The plaintiff correctly notes that there may be more than one proximate cause of an injury. Mack, 283 Ill. App. 3d at 57, 669 N.E.2d at 613. A defendant may be held liable even if his negligence is not the sole proximate cause of the plaintiff's injuries, so long as his conduct contributed in whole or in part to the injury. Mack, 283 Ill. App. 3d at 57, 669 N.E.2d at 613.
 The negligence of a defendant will not constitute a proximate cause of a plaintiff's injuries if some intervening act supercedes the defendant's negligence, but if the defendant could reasonably foresee the intervening act, that act will not relieve the defendant of liability. Mack, 283 Ill. App. 3d at 57, 669 N.E.2d at 613.
 Illinois courts draw a distinction between a condition and a cause. First Springfield Bank & Trust v. Galman, 188 Ill. 2d 252, 257, 720 N.E.2d 1068, 1071 (1999). If the negligence charged does nothing more than furnish a condition by which the injury is made possible, and that condition causes an injury by the subsequent, independent act of a third person, the creation of the condition is not the proximate cause of the injury. Galman, 188 Ill. 2d at 257, 720 N.E.2d at 1071. "The test that should be applied in all proximate cause cases is whether the first wrongdoer reasonably might have anticipated the intervening efficient cause as a natural and probable result of the first party's own negligence. [Citation.]" Galman, 188 Ill. 2d at 257, 720 N.E.2d at 1071.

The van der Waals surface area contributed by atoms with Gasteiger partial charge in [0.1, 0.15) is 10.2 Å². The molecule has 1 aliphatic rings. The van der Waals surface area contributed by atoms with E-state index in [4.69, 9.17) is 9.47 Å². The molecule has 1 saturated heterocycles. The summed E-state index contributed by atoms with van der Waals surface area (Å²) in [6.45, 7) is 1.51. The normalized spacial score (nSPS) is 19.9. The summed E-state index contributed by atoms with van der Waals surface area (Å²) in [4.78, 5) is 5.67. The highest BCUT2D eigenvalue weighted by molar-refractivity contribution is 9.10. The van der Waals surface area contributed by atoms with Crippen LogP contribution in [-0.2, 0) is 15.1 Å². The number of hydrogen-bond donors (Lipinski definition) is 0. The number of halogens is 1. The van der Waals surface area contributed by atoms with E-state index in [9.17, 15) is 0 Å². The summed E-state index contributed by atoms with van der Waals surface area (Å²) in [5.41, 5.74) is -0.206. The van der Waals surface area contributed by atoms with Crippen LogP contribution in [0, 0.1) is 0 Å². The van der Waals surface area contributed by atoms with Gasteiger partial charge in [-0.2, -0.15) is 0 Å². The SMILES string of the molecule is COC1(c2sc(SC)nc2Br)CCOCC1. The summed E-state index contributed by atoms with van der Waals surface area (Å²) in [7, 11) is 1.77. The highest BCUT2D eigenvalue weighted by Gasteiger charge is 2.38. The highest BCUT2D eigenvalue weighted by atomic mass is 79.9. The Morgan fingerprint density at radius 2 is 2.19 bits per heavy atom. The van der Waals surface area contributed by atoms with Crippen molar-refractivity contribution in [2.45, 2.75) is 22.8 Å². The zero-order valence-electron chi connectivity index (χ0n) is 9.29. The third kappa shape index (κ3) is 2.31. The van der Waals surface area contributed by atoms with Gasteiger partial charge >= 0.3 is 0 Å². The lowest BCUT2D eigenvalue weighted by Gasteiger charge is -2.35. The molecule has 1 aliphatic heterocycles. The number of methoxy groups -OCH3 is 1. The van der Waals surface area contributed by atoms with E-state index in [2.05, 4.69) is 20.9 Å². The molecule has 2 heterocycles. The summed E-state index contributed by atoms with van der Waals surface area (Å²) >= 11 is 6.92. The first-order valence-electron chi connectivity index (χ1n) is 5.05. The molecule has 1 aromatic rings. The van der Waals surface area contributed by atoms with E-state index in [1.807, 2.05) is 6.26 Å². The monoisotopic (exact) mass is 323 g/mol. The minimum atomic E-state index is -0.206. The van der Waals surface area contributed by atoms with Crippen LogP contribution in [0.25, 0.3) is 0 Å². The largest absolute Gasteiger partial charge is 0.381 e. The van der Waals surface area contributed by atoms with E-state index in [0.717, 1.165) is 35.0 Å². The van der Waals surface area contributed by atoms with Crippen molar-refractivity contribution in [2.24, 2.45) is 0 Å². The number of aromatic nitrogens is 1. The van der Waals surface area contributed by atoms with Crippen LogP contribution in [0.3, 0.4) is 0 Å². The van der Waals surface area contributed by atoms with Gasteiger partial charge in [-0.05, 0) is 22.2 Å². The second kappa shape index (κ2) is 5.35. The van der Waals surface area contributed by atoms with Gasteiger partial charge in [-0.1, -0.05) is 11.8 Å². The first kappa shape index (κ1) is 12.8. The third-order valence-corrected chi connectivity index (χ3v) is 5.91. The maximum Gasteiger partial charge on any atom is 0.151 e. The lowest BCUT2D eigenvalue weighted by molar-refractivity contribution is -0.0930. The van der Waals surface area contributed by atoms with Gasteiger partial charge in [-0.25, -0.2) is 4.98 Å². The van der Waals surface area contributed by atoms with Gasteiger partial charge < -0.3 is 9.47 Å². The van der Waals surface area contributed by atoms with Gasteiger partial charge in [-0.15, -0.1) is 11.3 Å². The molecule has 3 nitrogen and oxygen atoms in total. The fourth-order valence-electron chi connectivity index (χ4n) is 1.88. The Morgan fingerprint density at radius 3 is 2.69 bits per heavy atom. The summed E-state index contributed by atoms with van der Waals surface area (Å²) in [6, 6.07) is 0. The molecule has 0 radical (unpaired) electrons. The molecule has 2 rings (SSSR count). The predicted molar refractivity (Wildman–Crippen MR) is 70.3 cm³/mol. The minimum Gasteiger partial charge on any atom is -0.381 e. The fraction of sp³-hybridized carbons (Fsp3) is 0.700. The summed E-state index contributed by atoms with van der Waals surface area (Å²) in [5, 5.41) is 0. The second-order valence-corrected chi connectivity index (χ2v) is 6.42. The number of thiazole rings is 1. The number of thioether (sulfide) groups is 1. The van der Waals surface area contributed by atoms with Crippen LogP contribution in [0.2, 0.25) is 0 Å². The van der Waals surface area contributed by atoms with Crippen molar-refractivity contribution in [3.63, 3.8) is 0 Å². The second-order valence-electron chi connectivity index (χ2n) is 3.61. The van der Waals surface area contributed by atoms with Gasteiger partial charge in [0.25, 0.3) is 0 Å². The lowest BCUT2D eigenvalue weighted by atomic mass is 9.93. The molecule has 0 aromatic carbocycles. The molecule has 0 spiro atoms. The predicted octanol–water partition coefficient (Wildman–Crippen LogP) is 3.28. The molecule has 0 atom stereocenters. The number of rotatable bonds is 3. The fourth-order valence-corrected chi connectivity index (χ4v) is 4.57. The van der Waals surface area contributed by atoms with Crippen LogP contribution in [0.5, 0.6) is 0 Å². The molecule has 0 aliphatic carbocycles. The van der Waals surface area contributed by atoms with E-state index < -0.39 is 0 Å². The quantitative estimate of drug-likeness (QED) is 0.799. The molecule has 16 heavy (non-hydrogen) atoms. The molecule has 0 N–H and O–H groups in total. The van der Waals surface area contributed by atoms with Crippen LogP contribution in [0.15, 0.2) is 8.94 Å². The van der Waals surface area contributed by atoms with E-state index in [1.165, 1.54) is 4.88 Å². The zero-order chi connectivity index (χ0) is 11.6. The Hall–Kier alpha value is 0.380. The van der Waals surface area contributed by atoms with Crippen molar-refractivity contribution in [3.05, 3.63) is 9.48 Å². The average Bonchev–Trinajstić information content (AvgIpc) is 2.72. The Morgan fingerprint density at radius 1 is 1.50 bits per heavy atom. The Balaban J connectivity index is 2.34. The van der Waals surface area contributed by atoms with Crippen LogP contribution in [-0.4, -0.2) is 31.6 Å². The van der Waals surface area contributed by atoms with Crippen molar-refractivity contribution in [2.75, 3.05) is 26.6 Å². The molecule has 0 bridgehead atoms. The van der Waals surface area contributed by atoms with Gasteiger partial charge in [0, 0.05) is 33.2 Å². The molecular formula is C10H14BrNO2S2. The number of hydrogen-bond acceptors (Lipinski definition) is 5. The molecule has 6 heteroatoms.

In accord with its analysis in Lee v. Chicago Transit Authority, 152 Ill. 2d 432, 605 N.E. 2d 493 (1992), the supreme court noted that "proximate cause" describes two distinct requirements: cause in fact and legal cause. Galman, 188 Ill. 2d at 257-58, 720 N.E.2d at 1072. Cause in fact exists where there is a reasonable certainty that a defendant's acts caused the injury or damage. Galman, 188 Ill. 2d at 258, 720 N.E.2d at 1072. A defendant's conduct is a cause in fact of the plaintiff's injury only if that conduct is a material element and a substantial factor in bringing about the injury. Galman, 188 Ill. 2d at 258, 720 N.E.2d at 1072. A defendant's conduct is a material element and a substantial factor in bringing about an injury if, absent that conduct, the injury would not have occurred. Galman, 188 Ill. 2d at 258, 720 N.E.2d at 1072. "Legal cause," by contrast, is essentially a question of forseeability. Galman, 188 Ill. 2d at 258, 720 N.E. 2d at 1072. The relevant inquiry is whether the injury is of a type that a reasonable person would see as a likely result of his or her conduct. Galman, 188 Ill. 2d at 258, 720 N.E.2d at 1072.